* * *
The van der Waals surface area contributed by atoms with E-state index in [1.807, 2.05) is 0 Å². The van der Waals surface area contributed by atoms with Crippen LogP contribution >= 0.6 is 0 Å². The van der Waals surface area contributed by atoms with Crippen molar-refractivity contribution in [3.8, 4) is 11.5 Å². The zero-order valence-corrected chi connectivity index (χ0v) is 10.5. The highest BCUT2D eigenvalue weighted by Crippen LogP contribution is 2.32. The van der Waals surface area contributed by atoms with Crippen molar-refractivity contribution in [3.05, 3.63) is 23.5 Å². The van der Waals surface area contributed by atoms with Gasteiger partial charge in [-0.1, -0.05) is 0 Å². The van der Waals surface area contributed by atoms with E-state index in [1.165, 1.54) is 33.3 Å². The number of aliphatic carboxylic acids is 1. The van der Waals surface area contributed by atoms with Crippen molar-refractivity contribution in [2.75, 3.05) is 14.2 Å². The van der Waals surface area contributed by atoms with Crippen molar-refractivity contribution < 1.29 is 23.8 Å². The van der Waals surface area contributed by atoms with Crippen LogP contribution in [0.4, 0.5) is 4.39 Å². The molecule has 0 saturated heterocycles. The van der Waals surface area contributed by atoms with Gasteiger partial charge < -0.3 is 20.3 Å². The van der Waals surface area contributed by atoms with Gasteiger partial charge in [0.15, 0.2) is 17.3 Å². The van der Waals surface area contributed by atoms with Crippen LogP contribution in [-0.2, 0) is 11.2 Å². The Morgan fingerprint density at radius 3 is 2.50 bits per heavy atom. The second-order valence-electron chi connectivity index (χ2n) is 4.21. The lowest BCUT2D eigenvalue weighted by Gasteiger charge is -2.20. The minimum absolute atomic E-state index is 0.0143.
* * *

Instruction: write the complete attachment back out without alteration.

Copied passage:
The van der Waals surface area contributed by atoms with E-state index in [1.807, 2.05) is 0 Å². The van der Waals surface area contributed by atoms with Crippen LogP contribution >= 0.6 is 0 Å². The van der Waals surface area contributed by atoms with Crippen molar-refractivity contribution in [3.8, 4) is 11.5 Å². The zero-order valence-corrected chi connectivity index (χ0v) is 10.5. The highest BCUT2D eigenvalue weighted by Crippen LogP contribution is 2.32. The van der Waals surface area contributed by atoms with Crippen molar-refractivity contribution in [3.05, 3.63) is 23.5 Å². The van der Waals surface area contributed by atoms with Gasteiger partial charge in [-0.1, -0.05) is 0 Å². The van der Waals surface area contributed by atoms with E-state index in [1.165, 1.54) is 33.3 Å². The number of aliphatic carboxylic acids is 1. The van der Waals surface area contributed by atoms with Crippen molar-refractivity contribution in [2.75, 3.05) is 14.2 Å². The van der Waals surface area contributed by atoms with Crippen molar-refractivity contribution < 1.29 is 23.8 Å². The van der Waals surface area contributed by atoms with Crippen LogP contribution in [0.4, 0.5) is 4.39 Å². The molecule has 0 saturated heterocycles. The van der Waals surface area contributed by atoms with Gasteiger partial charge < -0.3 is 20.3 Å². The van der Waals surface area contributed by atoms with Gasteiger partial charge in [0.15, 0.2) is 17.3 Å². The van der Waals surface area contributed by atoms with Crippen LogP contribution in [-0.2, 0) is 11.2 Å². The Morgan fingerprint density at radius 3 is 2.50 bits per heavy atom. The second-order valence-electron chi connectivity index (χ2n) is 4.21. The lowest BCUT2D eigenvalue weighted by Gasteiger charge is -2.20. The minimum absolute atomic E-state index is 0.0143.